From invasive to compost: Water hyacinth for compost preparation in Munger, Bihar

The IUCN India - ITC Ltd. partnership project on ‘Sustainable Agriscapes for the Future’ found that water bodies of the Kharagpur Agriscape cluster are infested with different invasive species, especially water hyacinth. This invasive is not only degrading the aquatic ecosystems of the area but also affecting the quality and availability of water, especially for irrigation. It is also adversely affecting the growth and survival of native fish species. In order to overcome this issue, a series of discussions were organised with researchers, academicians and subject matter experts, and it was decided that the best way to control the infestation of water hyacinth in the water bodies of the area was to use them to prepare compost. As water hyacinth absorbs most of the nutrients from water for self-growth, it has a high nutrient content and may be used to prepare good quality compost. The local communities were thus involved and motivated to take up compost preparing activities using water hyacinth. 

Women farmers at workshop

In order to study the quality and nutritional value of water hyacinth compost, three pilots were initiated in Banbarsha village of Kharagpur cluster. To compare the compost quality with other methods of composting, organic waste compost was also carried out along with the water hyacinth compost. Thus, six cemented pits were prepared, three each for organic waste and water hyacinth compost. 

A training programme on compost preparation was also organised, where more than 70 participants from the three clusters of Asarganj, Kharagpur and Munger Sadar, along with representatives from Panchayat and Block level officers of different government departments participated. This was facilitated by Dr. Ranjan Kumar Mishra from Bhagalpur University. After first understanding how the local farmers prepared manure for their farms, Dr. Mishra explained the method of compost preparation using water hyacinth and organic waste. This was followed by an on-ground training on techniques for preparing compost.

Three women farmers were involved in the pilot compost preparation under the supervision of the IUCN team. Two rounds of compost were prepared and samples from both water hyacinth compost and organic waste compost were sent to the laboratory for testing their quality and nutritional content. A sample of farm yard manure prepared by conventional techniques was also sent to the laboratory for testing. A comparative analysis of the water hyacinth compost, organic waste compost and farm yard manure revealed that the presence of organic Carbon along with Nitrogen, Phosphorus and Potassium was comparatively higher in the water hyacinth compost. A training programme was organised for the local community, where the result of the compost preparation was disseminated and the participants were motivated to take up compost preparing activities using water hyacinth. To further motivate the local community of Asarganj cluster, a similar training was also organised at Chorgaon village, where Dr. Ranjan Mishra shared the laboratory results with the participants, explained the steps of compost preparation, and demonstrated water hyacinth compost preparation techniques.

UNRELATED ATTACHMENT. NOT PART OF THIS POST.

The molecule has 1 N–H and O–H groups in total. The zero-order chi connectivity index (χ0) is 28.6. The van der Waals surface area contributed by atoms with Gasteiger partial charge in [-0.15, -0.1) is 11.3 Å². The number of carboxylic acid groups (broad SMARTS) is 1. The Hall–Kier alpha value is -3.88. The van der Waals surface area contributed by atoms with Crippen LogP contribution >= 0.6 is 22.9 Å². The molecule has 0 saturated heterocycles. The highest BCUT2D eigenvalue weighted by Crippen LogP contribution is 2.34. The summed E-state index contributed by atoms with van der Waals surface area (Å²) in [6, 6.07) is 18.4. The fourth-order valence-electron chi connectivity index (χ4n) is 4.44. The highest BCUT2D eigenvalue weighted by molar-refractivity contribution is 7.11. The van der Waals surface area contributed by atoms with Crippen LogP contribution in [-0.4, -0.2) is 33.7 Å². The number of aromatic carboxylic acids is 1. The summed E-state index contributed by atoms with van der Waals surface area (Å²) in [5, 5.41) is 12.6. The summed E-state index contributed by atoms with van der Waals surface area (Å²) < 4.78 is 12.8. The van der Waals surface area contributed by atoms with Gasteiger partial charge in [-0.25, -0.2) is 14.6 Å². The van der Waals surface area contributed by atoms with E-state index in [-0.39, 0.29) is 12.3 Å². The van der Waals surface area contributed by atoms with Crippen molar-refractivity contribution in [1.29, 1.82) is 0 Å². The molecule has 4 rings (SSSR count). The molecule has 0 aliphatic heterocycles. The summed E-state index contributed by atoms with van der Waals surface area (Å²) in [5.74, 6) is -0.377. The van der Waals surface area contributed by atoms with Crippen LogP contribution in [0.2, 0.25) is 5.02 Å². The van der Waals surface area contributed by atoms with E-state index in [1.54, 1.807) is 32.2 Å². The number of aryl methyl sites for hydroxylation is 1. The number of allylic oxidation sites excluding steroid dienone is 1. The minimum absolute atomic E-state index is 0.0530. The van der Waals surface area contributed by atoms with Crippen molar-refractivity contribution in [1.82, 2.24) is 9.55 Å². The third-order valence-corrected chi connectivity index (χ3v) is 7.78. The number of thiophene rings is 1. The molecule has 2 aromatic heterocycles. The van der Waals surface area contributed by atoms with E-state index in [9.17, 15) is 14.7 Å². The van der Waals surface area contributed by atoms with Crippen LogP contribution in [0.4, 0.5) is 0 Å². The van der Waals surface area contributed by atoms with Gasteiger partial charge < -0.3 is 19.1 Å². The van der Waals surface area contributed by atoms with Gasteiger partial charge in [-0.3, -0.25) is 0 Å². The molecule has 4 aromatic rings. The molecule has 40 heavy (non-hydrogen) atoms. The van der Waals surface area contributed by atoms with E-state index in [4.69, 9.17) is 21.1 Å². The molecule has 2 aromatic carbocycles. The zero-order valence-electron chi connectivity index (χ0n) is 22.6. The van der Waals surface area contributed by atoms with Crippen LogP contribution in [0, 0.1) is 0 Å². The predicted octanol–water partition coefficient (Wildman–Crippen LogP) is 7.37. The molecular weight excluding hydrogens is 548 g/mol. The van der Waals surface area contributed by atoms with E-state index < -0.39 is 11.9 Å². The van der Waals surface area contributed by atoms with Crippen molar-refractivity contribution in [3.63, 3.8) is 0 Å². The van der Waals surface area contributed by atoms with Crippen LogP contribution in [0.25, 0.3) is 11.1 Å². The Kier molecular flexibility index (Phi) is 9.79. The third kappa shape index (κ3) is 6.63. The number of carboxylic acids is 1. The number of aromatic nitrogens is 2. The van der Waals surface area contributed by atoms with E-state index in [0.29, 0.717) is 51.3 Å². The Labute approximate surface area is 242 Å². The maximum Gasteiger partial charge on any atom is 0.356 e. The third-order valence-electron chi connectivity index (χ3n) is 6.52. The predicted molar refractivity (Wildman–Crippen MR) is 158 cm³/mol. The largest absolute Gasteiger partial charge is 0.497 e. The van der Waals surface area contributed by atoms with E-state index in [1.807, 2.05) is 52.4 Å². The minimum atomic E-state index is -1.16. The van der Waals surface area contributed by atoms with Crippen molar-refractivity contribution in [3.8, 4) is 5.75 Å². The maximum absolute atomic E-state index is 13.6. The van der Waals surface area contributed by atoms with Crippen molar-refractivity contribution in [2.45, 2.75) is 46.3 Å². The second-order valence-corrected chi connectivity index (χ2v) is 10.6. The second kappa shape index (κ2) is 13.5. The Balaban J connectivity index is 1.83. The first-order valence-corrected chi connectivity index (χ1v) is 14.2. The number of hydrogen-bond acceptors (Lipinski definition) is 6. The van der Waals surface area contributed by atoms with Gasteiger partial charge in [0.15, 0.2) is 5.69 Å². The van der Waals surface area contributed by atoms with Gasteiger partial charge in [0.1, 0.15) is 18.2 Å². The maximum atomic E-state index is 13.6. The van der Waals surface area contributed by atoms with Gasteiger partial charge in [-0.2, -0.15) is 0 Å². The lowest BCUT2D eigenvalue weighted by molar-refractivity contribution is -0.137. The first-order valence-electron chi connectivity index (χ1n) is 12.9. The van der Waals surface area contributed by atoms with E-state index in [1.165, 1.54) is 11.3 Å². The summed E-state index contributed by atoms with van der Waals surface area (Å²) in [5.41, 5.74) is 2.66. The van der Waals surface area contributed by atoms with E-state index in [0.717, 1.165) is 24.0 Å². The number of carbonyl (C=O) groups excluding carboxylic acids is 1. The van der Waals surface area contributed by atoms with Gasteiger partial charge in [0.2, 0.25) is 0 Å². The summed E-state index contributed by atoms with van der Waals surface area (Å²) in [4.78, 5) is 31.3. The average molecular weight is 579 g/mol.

Smt. Ruby Devi from Banbarsha who was part of the pilot on compost preparation shared that she now used only the water hyacinth compost for growing vegetables like okra, ridge gourd, brinjal and bottle gourd. She had completely stopped the use of pesticides and insecticides, and felt that the yield from her pilot plot was quite good. She said, “I got so many vegetables from this compost that I had to distribute the surplus vegetables to other families in the village”. 

The project team feels that upscaling of such pilots will not only improve the health of aquatic ecosystems by removing this invasive species from the water bodies, but also improve the soil health and productivity of the agricultural land through the application of compost prepared from the collected water hyacinth.

To read more on the sustainable agriscapes project, please click here.

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